3 years ago#1
Laryssa
Guest

Hello,
I have a 15 gallon tank that's been successful for about five months now. It has a running filter and a heater but it's freshwater. I keep the temperature about 78-80 degrees, and my meters say the ammonia and ph levels are 'safe.'
Up until yesterday, I had two small black mollies, one male and one female, and three zebra fish, all male. I noticed my male molly was being very aggressive to the single female, so I mentioned to my grandmother that I was going to go out and buy two female mollies to solve his testosterone issue. Today she came to my house with a surprise: two huge female mollies, one brown and one black. They seemed to be swimming in their bag from the pet store quite well.
I sat the bag in the water for it to adjust to the temperature as usual, and after a couple hours poured the fish into my net (over a bucket) and lifted them into my tank.
The large black molly adjusted immediately and has been swimming around with my original two mollies quite happily. However, I was at first alarmed the brown one was dead!
She hovered around the tank for a couple seconds, and sank to the bottom, laying on her left side (breathing ok it looks like) and moved very little. I was concerned, so I nudged her a bit with the corner of my net and she just kind of shifted a tiny bit, straightened so she was vertical, then layed on her side again.
After a short while, I saw her swim around with the other fish (but moving slower), then laying on the other side (right), not moving much. Now she's back to half-laying on her left side again, kind of supported by the fin on the gravel and the fin in the water moving. While she's laying, her tail fin moves very little, but I think it works ok, because she was moving it earlier when she was swimming slowly.
What's wrong with her? Is she too stressed out by the new tank? I don't think my conditions are bad because the other female I put in is doing just fine, as are the fish who have been living in there for awhile. What can I do to help my fish?

Posted on Tropical Fish
Answer
3 years ago#2
nexuslite
Champion
Blogs: 19
Forum: 1,555
Votes: 78

To properly acclimate a fish you need to also add tank water to the bag I usually add about 5 or 6 turkey basters of water over a half hour period before putting the fish in the aquarium. Some people say it is pH shock but I think it is salinity differences like when your ears pop when you drive up a really big hill or fly in a plain that is what happens to fishes gills if the change is to rapid. I've had a fish recover after 2 days of flopping on the bottom. I've also lost several fish not knowing how to acclimate properly. Just leave it be for now there isn't much you can do for it at this point it will either recover or it wont. Also when you put in a fish turning out the lights helps them adjust better or supposedly it does. I turn out the lights while i float the bag and turn them back on about 15 minutes after the fish is in the tank not the hour or whatever it is.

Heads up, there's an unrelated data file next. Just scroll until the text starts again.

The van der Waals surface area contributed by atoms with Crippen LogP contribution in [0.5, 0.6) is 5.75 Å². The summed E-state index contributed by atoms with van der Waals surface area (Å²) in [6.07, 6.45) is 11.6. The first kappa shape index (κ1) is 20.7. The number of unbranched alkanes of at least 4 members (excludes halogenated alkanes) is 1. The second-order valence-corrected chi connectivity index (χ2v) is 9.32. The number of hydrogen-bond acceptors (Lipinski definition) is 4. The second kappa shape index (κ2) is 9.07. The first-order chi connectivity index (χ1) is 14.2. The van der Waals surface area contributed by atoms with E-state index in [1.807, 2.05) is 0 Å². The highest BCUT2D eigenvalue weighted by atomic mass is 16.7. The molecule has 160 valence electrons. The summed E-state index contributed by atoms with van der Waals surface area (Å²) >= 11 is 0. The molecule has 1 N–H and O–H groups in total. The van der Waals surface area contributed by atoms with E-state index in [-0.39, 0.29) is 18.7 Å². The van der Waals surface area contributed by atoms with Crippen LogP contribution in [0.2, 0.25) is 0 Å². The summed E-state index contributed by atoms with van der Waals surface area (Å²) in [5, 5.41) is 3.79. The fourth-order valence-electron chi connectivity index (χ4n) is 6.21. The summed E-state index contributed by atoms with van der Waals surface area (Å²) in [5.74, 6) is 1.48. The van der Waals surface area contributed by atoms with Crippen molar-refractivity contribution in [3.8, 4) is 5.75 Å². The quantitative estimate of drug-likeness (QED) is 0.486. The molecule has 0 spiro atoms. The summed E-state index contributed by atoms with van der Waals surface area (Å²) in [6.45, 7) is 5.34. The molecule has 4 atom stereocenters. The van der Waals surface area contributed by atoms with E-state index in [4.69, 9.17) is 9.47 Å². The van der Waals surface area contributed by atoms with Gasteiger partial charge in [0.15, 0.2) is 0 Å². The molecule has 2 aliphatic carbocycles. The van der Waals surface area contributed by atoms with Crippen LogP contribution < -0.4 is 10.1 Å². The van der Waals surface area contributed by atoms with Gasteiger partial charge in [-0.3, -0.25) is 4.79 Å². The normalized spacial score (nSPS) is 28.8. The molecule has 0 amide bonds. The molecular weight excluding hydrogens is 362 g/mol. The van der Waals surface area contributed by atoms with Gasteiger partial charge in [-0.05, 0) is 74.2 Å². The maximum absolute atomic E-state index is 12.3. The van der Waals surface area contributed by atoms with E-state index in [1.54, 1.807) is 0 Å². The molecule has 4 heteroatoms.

pH isn't supper important not as much as everyone claims I put fish into my tank with 8.0 pH all the time without any issues using the above method. There are definite mins and maxes on pH for fish though. ammonia and nitrite should be zero not 'safe'.

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2 years ago#3
Dalmatian Molly
Guest

I just got two mollies to put in my tank. Along with a female molly ,glofish and some fancy guppies one of the new mollies are fine but the other one of on the bottom of the tank barely moving and sometimes even skipping out on food what wrong?

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2 years ago#4
bree
Junior Member
Blogs: 0
Forum: 31
Votes: 1

salt is always good

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2 years ago#5
bree
Junior Member
Blogs: 0
Forum: 31
Votes: 1

treat it with salt tank salt

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1 year ago#6
Dino madness
Guest

I feal for ya there all my fish are at the bottom sitting there not even eating and my haraquin rosebora are swimming upside down.I don't know what to do I just don't want them all to die.

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